This really happened. The name has been changed.
Rachel could not get to school. She was having such bad back pain. Her family doctor wrote an urgent referral. As she would not see the psychologist at school, school was considering taking mother to court.
There was a change in managing school refusal. Education Authorities suddenly turned trigger happy and all over the country parents were taken to court. I did wonder if this was due to a shortage of Educational Psychologists who were now too busy dealing with Formal Assessments as a result of the new Education Act, or whether it was due to years of public criticism of the inadequacy of the softly softly approach to the problem. There is some truth that there is a hard core of children whom no teacher really wants to see at school and the authorities are quite happy they are absent. These are children who are entitled to free meals and the hidden saving of them not attending school adds up to a pretty substantial sum. To assess them would take up precious Psychologist time and also may generate expenses in terms of ferrying these children by taxi to special tutorial units or schools.
But Rachel came from a professional family. Mother was a lawyer and father an insurance executive commuting to
. Yes, Rachel had some problems a year earlier because of her height. She did stop attending school for a while, claiming she had pain in her back. She was way over the 98th percentile for height. Some strong pain killer prescribed by her doctor seemed to have done the trick and she had not been absent until the present attack of pain. London
Clinical judgment is indeed a kind of “profiling”. We judge our patients from a variety of information and we “profile” them. It may not be correct but we do.
I had my suspicion that the Educational Psychologist never got to see her record to realise that she was not really the type anyone should ever dream of prosecuting.
The family doctor thought that I should be given a shot before anyone should have a go. Mother was told in no uncertain term that she needed to get Rachel to see me.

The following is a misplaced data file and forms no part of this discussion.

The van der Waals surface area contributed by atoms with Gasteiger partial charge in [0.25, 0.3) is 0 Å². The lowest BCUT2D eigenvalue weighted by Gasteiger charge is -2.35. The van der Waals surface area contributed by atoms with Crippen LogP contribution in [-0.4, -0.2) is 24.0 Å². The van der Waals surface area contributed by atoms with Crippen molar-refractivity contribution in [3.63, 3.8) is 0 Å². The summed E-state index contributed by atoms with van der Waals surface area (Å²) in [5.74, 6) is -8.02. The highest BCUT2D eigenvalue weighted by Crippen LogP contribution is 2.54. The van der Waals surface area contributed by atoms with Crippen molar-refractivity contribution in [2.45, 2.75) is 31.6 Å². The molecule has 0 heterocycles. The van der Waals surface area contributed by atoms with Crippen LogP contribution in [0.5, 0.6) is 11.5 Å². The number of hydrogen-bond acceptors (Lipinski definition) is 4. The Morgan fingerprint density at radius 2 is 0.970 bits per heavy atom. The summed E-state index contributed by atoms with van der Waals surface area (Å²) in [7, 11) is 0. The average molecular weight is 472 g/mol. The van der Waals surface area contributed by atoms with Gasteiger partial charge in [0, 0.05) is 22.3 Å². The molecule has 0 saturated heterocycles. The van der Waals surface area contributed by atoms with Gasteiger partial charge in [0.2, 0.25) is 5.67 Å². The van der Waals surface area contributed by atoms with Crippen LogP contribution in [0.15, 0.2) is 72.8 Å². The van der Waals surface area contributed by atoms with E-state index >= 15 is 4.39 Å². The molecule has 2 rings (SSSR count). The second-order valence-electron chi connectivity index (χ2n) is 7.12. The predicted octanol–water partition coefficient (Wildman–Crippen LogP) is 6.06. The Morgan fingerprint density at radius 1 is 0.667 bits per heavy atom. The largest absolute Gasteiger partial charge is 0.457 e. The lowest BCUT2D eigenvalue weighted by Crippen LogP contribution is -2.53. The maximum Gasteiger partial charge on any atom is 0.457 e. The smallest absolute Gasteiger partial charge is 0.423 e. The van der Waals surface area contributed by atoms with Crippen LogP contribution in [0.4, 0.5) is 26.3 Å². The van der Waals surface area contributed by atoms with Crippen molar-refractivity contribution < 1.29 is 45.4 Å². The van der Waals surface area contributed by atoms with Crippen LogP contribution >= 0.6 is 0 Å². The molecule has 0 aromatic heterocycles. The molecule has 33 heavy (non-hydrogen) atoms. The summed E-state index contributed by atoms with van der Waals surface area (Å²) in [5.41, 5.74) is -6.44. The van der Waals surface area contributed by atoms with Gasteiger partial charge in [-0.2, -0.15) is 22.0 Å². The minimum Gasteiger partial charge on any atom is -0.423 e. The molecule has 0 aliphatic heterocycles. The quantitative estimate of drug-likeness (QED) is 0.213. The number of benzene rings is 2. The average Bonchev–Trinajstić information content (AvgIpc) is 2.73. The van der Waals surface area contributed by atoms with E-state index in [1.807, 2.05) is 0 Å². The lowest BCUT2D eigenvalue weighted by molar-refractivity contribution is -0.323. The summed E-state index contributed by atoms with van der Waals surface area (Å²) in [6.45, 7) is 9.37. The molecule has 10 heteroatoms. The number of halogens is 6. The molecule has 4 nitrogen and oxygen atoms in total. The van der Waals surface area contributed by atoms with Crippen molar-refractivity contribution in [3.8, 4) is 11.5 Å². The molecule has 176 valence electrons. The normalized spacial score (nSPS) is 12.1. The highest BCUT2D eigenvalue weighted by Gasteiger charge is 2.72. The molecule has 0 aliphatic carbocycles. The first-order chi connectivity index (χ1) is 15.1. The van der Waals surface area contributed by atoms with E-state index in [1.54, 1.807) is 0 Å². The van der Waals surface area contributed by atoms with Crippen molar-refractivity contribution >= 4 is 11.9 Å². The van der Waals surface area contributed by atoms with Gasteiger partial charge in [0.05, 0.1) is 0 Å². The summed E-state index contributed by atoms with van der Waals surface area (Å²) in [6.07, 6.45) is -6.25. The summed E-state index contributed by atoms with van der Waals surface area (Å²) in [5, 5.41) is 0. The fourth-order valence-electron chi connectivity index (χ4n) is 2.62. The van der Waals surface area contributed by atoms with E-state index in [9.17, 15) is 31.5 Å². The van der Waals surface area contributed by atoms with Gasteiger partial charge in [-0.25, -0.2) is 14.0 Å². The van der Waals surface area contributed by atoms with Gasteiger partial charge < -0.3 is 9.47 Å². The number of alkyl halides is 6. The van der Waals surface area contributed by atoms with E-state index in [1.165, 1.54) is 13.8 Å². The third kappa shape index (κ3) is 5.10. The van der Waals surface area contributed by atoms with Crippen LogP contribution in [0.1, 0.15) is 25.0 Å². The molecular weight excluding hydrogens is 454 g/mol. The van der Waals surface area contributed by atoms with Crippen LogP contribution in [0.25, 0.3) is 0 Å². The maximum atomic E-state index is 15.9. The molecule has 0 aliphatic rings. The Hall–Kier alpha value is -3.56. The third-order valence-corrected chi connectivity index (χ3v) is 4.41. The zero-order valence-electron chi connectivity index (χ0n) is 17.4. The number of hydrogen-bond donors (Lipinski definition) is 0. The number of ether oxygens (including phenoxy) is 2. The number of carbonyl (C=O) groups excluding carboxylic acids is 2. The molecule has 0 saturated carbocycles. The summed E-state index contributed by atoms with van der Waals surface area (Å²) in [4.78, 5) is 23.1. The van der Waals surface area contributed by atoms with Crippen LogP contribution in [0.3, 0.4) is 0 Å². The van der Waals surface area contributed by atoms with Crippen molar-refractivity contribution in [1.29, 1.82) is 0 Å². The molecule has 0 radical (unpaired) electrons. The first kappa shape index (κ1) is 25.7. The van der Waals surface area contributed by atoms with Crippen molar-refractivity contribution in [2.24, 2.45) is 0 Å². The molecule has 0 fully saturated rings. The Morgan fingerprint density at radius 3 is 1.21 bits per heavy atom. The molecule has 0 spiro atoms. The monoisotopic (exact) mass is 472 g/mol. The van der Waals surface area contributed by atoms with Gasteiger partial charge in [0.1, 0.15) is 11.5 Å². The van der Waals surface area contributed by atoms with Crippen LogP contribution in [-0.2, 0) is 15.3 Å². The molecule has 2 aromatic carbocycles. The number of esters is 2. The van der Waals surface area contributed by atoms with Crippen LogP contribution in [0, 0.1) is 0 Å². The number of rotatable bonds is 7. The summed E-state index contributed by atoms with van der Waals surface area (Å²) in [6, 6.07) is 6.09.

“But she was in such pain!” mother said. She did protest but in the end succumbed. With the help of a neighbour, they managed to get her to the clinic and she was lying down in our waiting area.
I had one look at Rachel, perhaps 6 ft tall, lying flat in the waiting area and asked my secretary to call an ambulance whilst I talked to the Radiology Consultant. An X-ray examination was ordered and if necessary an MRI scan.
How could I come to such a decision without even spending half a minute with mother or the patient? Was I being over dramatic? Or was it what we have been trained for? Was it why psychiatrists are trained as doctors first?
I could of course have been entirely wrong and the girl might really have been school phobic. Would I have subjected her to an unnecessary X-ray examination? Would my reputation suffer as a result?
The ambulance came. The paramedics were excellent. They treated it as potential spinal injury and transported her that way. I accompanied her onto the ambulance. You had to see her face to know you were right. She was grateful someone believed her. For me it was worth all the drama. My only wish was we were not too late that she might not be able to walk.
Mother too shook my hand as the ambulance got ready to go. I always told my juniors. “Trust them, most of the time.”
I left a message for the radiologist to call me.
The call came back from the radiologist. She had two collapsed vertebrae, a common condition among very tall children who have just had a growth spurt. The Orthopaedic Surgeon was preparing for an emergency operation.
“Good work.” The radiologist said.
I knew. He meant: “Good work for a psychiatrist, and a child psychiatrist at that.”
Some time later mother arranged to see me to tell me in detail what was done.
“She wants to thank you for believing her.”
I was just doing my job.